It feels solid and well-built. When folded it’s almost the same length/width as the original Motorola Droid, but it’s a bit thicker.It’s also heavier than the already heavy-ish Droid.
When folded out, the Echo is very flat and thin, and the two screens form one 4.7-inch (diagonal) screen that’s somewhat square and awkward to hold. Kyocera did a good job of minimizing the gap between the two screens. It’s big enough to lose a line or two of text, though, so some scrolling may be required when reading pages spread out over two screens.
The 5-megapixel camera seems fairly responsive, It can shoot video at 720p, but the relatively low resolution of the phone’s screen won’t show that off. You’ll only see it once you’ve moved it to your computer, or another device.
The Echo ships with Froyo (Android 2.2), but they have made some pretty nice tweaks in the phone’s software, mostly by way of customizing some standard apps. E-mail, for example, can be set up more like Outlook on your computer, with one screen showing the message list, and the other displaying the highlighted message.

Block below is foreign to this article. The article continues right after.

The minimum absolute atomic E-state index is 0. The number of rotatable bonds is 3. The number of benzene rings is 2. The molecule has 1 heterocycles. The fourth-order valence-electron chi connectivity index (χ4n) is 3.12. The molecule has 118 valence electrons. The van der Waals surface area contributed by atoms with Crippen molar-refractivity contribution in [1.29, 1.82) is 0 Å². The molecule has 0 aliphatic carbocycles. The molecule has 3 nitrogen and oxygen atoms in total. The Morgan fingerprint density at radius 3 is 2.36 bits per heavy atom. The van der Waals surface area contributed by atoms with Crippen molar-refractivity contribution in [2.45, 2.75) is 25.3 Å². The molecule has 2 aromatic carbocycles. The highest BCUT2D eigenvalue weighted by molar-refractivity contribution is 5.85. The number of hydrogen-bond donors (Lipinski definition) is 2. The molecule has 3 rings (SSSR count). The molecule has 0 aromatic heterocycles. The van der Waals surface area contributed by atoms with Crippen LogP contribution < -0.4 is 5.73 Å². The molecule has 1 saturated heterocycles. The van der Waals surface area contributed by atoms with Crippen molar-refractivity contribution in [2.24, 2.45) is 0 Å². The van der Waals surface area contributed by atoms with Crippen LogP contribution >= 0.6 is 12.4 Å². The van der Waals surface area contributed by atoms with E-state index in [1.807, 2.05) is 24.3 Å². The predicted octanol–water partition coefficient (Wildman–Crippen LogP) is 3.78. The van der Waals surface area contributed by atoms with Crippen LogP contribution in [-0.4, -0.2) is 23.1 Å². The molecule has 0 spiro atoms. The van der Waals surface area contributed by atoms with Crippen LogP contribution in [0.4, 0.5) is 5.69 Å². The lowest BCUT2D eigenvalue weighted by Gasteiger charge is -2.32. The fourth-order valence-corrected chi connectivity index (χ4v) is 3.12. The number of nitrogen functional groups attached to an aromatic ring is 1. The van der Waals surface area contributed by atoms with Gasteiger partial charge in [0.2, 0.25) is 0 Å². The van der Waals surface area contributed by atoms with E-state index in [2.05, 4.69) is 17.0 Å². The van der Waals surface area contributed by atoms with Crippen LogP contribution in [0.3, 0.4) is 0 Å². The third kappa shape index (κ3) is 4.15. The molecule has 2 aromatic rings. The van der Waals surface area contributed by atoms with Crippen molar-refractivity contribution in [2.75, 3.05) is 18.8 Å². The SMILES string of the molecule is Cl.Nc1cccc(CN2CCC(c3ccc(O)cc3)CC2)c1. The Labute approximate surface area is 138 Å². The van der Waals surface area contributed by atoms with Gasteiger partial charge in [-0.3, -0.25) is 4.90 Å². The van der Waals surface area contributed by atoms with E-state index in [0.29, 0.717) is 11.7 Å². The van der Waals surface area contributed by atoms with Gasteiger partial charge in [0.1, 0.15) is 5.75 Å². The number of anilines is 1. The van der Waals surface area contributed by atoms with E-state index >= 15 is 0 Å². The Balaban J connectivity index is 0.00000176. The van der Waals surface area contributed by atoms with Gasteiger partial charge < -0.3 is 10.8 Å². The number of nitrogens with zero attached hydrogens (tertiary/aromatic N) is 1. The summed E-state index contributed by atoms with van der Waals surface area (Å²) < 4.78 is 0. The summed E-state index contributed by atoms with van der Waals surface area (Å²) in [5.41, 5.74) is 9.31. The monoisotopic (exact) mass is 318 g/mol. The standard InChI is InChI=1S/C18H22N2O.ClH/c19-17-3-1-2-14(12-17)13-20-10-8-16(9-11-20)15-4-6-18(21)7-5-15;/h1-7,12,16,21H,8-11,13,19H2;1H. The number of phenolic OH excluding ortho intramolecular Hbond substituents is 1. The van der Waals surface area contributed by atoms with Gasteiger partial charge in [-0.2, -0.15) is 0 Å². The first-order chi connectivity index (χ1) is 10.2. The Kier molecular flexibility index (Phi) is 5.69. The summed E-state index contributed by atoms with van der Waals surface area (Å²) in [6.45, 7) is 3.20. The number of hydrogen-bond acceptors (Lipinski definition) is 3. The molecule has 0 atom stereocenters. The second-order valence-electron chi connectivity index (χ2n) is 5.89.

The same concept is applied to the Gallery, where one screen is for viewing the pictures while the other displays thumbnails. Also, when typing (in the messaging app, for instance), the entire lower screen becomes the keyboard, which means GIANT keys.
Unfortunately, it wasn’t much of a speed demon. There was noticeable lag when switching between homescreens, between apps, and when opening new apps. It wasn’t slow, but it wasn’t very fast, either. Simultaneously running two apps on screen (with others in the background) just seems to overtax the 1GHz Hummingbird processor. The 1GB of RAM probably helps, but not enough.
Another major blow is that, we are now living in a brand new 4G world and this is a 3G phone.
They take a very innovative approach to battery life. It ships with a second battery and a travel charger that will charge the phone and the extra battery at the same time.